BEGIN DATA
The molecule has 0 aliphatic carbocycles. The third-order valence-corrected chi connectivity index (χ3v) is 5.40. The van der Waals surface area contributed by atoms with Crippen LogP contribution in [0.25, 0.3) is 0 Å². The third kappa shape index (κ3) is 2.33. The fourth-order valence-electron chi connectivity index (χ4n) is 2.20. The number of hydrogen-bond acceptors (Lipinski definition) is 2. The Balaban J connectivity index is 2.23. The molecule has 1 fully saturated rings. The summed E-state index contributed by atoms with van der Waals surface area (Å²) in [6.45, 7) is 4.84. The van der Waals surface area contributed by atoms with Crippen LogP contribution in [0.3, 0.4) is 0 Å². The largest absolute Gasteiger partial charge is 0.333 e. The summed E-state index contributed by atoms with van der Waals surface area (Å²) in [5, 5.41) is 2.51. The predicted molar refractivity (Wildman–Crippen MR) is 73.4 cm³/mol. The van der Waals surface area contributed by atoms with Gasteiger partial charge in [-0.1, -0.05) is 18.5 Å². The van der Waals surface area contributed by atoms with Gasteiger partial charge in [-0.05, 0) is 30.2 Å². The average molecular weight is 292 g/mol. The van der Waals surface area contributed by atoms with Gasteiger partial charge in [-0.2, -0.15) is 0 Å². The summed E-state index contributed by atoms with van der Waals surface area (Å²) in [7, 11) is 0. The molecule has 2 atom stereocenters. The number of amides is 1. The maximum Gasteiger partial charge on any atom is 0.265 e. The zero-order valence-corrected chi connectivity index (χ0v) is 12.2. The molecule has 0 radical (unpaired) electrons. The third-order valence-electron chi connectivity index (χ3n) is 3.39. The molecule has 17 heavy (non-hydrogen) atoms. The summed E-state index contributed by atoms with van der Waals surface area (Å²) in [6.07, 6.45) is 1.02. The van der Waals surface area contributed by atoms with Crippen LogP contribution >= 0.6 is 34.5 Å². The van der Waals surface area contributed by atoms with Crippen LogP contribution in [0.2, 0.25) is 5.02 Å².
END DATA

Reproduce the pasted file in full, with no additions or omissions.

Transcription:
The molecule has 0 aliphatic carbocycles. The third-order valence-corrected chi connectivity index (χ3v) is 5.40. The van der Waals surface area contributed by atoms with Crippen LogP contribution in [0.25, 0.3) is 0 Å². The third kappa shape index (κ3) is 2.33. The fourth-order valence-electron chi connectivity index (χ4n) is 2.20. The number of hydrogen-bond acceptors (Lipinski definition) is 2. The Balaban J connectivity index is 2.23. The molecule has 1 fully saturated rings. The summed E-state index contributed by atoms with van der Waals surface area (Å²) in [6.45, 7) is 4.84. The van der Waals surface area contributed by atoms with Crippen LogP contribution in [0.3, 0.4) is 0 Å². The largest absolute Gasteiger partial charge is 0.333 e. The summed E-state index contributed by atoms with van der Waals surface area (Å²) in [5, 5.41) is 2.51. The predicted molar refractivity (Wildman–Crippen MR) is 73.4 cm³/mol. The van der Waals surface area contributed by atoms with Gasteiger partial charge in [-0.1, -0.05) is 18.5 Å². The van der Waals surface area contributed by atoms with Gasteiger partial charge in [-0.05, 0) is 30.2 Å². The average molecular weight is 292 g/mol. The van der Waals surface area contributed by atoms with Gasteiger partial charge in [-0.2, -0.15) is 0 Å². The summed E-state index contributed by atoms with van der Waals surface area (Å²) in [7, 11) is 0. The molecule has 2 atom stereocenters. The number of amides is 1. The maximum Gasteiger partial charge on any atom is 0.265 e. The zero-order valence-corrected chi connectivity index (χ0v) is 12.2. The molecule has 0 radical (unpaired) electrons. The third-order valence-electron chi connectivity index (χ3n) is 3.39. The molecule has 17 heavy (non-hydrogen) atoms. The summed E-state index contributed by atoms with van der Waals surface area (Å²) in [6.07, 6.45) is 1.02. The van der Waals surface area contributed by atoms with Crippen LogP contribution >= 0.6 is 34.5 Å². The van der Waals surface area contributed by atoms with Crippen LogP contribution in [0.2, 0.25) is 5.02 Å².